Thomas Paul (1773–1831) was a Baptist minister in Boston, Massachusetts, affiliated with the African Meeting House and the Education Society for the People of Colour. [2 ] Paul lived in Boston's [3 ] Beacon Hill neighborhood. His children included activist [4 ] Susan Paul. [5 ]
He was born in
Exeter, New Hampshire; of six brothers, three including Nathaniel Paul became Baptist preachers. His sister Nancy married James Monroe Whitfield. [6 ] [7 ]
Paul was educated for the ministry in
Hollis, New Hampshire, at the Free Will Baptist church. [6 ] He was then instrumental in founding the African Baptist Church in [8 ] Boston in 1805, and the Abyssinian Baptist Church in New York in 1808. [9 ]
In 1815 Paul travelled with
Prince Saunders to England, in a delegation from the Masonic Lodge of Africans, meeting William Wilberforce and Thomas Clarkson. A topic raised was of black emigration to Haiti. Paul spent time in francophone Haiti as a missionary in 1823, but speaking no French made little impact on the Catholic population there. [10 ] He continued to promote Haiti as a destination for emigration. [6 ] [11 ]
He married Catherine Waterhouse in 1805. They had three children, Ann,
Susan, and Thomas, Jr. [12 ]
References [ edit ]
^ http://www.npg.si.edu/cexh/brush/index/portraits/paul.htm Retrieved 05-21-2010
^ Christian Herald v.4, no.15, Jan. 3, 1818.
^ Winchel. Concord Gazette, Jan. 19, 1819.
^ Boston Directory. 1807, 1818, 1823.
^ Lois Brown. Out of the Mouths of Babes: The Abolitionist Campaign of Susan Paul and the Juvenile Choir of Boston. New England Quarterly, Vol. 75, No. 1 (Mar., 2002), pp. 52-79.
^ a b c Nathan Aaseng, African-American Religious Leaders (2003), p. 168–9.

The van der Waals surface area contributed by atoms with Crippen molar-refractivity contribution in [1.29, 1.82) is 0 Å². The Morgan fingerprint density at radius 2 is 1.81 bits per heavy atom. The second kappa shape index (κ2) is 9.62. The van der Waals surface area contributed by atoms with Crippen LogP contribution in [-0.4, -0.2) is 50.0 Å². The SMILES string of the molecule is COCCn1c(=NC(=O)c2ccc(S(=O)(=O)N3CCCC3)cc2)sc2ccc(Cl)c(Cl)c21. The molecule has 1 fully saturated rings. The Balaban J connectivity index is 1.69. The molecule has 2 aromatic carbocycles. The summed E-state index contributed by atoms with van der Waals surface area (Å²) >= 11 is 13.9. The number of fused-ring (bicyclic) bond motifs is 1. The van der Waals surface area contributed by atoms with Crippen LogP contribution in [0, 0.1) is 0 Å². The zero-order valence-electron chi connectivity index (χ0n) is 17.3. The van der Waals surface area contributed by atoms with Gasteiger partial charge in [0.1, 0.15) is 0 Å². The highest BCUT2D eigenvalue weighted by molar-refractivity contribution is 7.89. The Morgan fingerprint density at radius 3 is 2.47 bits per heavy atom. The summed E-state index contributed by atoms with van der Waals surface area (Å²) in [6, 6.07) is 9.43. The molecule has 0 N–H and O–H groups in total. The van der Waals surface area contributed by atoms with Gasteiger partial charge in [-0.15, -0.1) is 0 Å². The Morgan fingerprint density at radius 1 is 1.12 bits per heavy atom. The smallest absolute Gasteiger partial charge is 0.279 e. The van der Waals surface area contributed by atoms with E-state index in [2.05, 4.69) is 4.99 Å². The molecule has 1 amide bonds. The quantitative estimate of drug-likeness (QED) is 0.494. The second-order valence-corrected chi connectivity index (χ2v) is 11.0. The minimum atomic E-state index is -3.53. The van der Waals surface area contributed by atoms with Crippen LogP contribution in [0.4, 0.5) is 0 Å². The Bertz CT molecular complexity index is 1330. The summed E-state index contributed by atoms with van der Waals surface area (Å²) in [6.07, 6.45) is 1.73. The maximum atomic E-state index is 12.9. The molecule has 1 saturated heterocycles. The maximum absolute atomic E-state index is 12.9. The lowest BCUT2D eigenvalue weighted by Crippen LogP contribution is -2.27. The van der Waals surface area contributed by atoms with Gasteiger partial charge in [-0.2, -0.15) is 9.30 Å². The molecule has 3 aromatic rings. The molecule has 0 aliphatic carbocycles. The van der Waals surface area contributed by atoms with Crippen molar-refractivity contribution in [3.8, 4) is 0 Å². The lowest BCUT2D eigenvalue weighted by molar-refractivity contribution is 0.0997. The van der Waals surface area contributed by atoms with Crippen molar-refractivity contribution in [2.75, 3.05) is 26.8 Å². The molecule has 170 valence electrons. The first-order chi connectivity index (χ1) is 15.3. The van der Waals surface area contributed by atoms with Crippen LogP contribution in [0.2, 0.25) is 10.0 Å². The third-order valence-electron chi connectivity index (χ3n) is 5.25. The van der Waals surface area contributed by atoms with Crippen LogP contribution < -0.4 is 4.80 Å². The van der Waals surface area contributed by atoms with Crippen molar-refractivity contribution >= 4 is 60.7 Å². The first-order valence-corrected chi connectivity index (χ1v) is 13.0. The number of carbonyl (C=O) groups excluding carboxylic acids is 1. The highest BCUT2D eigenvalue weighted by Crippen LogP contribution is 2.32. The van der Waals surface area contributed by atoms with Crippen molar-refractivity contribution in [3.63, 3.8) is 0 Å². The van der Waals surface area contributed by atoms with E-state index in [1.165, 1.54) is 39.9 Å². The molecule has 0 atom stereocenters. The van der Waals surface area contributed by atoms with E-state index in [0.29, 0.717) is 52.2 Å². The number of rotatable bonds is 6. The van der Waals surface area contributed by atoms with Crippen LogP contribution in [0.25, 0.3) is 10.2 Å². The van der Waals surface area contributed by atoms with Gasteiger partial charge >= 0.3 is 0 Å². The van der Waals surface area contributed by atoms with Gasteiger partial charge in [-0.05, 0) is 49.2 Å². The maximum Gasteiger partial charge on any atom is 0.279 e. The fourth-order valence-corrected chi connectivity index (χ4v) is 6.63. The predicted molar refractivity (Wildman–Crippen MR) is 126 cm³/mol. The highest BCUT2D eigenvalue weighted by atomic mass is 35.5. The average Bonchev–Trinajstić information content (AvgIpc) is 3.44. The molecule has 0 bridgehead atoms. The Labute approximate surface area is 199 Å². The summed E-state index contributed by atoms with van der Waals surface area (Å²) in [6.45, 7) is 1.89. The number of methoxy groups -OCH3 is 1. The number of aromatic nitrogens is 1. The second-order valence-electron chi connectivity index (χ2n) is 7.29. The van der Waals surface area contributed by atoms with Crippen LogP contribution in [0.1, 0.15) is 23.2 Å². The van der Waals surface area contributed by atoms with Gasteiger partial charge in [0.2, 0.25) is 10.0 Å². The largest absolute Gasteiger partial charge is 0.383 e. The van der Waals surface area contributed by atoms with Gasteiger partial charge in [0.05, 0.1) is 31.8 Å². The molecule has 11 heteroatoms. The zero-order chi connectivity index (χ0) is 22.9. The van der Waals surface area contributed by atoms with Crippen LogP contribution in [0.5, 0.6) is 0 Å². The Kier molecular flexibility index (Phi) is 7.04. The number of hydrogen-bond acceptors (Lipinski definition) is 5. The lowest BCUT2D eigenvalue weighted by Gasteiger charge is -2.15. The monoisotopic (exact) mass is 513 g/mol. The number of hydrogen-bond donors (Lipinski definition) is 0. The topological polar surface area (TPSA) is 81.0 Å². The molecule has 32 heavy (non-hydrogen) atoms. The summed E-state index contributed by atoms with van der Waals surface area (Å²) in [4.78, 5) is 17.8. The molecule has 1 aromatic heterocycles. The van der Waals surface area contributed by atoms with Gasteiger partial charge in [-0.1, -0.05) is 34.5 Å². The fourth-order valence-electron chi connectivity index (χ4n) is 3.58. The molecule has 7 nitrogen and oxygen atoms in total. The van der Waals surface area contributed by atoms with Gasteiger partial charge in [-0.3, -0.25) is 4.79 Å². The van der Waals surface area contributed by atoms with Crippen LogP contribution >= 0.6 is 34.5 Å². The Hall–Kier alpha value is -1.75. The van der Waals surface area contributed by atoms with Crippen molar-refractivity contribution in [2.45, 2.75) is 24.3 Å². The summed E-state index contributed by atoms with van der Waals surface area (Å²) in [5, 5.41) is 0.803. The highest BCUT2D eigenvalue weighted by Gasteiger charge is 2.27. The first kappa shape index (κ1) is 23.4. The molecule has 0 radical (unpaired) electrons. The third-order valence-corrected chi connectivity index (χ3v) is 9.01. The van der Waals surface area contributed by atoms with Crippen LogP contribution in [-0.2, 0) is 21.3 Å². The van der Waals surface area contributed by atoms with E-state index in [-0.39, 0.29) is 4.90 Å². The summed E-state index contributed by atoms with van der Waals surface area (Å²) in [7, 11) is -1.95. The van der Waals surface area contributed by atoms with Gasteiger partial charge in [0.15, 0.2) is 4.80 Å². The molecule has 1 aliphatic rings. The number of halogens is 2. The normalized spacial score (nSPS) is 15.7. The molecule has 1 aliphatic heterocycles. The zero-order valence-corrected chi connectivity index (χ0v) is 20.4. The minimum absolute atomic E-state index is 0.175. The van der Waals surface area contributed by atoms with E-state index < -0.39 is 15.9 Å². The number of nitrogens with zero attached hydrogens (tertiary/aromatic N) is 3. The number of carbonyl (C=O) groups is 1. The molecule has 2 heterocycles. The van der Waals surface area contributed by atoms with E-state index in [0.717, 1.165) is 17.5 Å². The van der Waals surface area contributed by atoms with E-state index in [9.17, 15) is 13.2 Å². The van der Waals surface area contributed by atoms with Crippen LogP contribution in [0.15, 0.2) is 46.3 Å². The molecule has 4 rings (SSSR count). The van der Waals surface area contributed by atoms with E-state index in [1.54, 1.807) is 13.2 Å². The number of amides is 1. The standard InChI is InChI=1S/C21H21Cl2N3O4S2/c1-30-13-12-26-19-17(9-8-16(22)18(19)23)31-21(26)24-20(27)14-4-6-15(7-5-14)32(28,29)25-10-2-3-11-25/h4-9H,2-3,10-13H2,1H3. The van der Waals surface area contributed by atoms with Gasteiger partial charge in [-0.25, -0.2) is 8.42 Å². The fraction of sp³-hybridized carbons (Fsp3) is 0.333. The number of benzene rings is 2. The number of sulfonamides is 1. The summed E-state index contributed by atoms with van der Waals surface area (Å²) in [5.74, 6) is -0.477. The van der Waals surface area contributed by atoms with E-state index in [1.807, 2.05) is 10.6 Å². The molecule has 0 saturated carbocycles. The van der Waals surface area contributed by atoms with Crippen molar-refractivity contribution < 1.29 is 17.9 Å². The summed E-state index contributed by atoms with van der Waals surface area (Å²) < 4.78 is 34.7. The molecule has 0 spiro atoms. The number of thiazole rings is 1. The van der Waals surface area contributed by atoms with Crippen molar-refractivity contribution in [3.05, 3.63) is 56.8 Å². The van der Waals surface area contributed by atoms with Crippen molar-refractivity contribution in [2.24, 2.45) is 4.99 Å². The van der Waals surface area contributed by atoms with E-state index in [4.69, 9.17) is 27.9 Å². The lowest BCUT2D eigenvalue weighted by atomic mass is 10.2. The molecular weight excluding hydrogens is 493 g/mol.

^ Robert Steven Levine, Ivy G. Wilson (editors), The Works of James M. Whitfield: America and other writings by a nineteenth-century African American poet (2011), p. 7; Google Books.
^ Smithsonian National Portrait Gallery page.
^ Charles Eric Lincoln, Lawrence H. Mamiya, The Black Church in the African-American Experience (1990), p. 25; Google Books.
^ Léon Dénius Pamphile, Haitians and African Americans: a heritage of tragedy and hope (2001), p. 38; Google Books.
^ Winston James, The Struggles of John Brown Russwurm: the life and writings of a pan-Africanist pioneer, 1799-1851 (2010), p. 15; Google Books.
Further reading [ edit ]
James Oliver Horton. Generations of Protest: Black Families and Social Reform in Ante-Bellum Boston. New England Quarterly, Vol. 49, No. 2 (Jun., 1976), pp. 242-256.
Boston African American community prior to the Civil War
Macon Bolling Allen (lawyer, judge)
Crispus Attucks (killed during Boston Massacre)
Leonard Black (minister, slave memoirist)
John Coburn (abolitionist, soldier)
Ellen and William Craft (slave memoirists, abolitionists)
Rebecca Lee Crumpler (physician)
Lucy Lew Dalton (abolitionist)
Thomas Dalton (abolitionist)
Hosea Easton (abolitionist, minister)
Leonard Grimes (abolitionist, minister)
Primus Hall (abolitionist, Rev. War soldier)
Prince Hall (freemason, abolitionist)
Lewis Hayden (abolitionist, politician)
John T. Hilton (abolitionist, author, businessman)
Thomas James (minister)
Barzillai Lew (Rev. War soldier)
George Latimer (escaped slave)
Walker Lewis (abolitionist)
George Middleton (1735–1815) (Rev. War soldier, Freemason, activist)
Robert Morris (lawyer, abolitionist, judge)
William Cooper Nell (abolitionist, writer)
Susan Paul (teacher, abolitionist, author)
Thomas Paul (minister)
John Stewart Rock (dentist, doctor, lawyer, abolitionist)
John Brown Russwurm (college grad., teacher)
John J. Smith (abolitionist, politician)
Maria W. Stewart (abolitionist, public speaker, journalist)
Baron Stow (minister)
Samuel Snowden (minister, abolitionist)
Edward G. Walker (abolitionist, lawyer, politician)
David Walker (abolitionist)
Phyllis Wheatley (poet, author)
Relevant topics and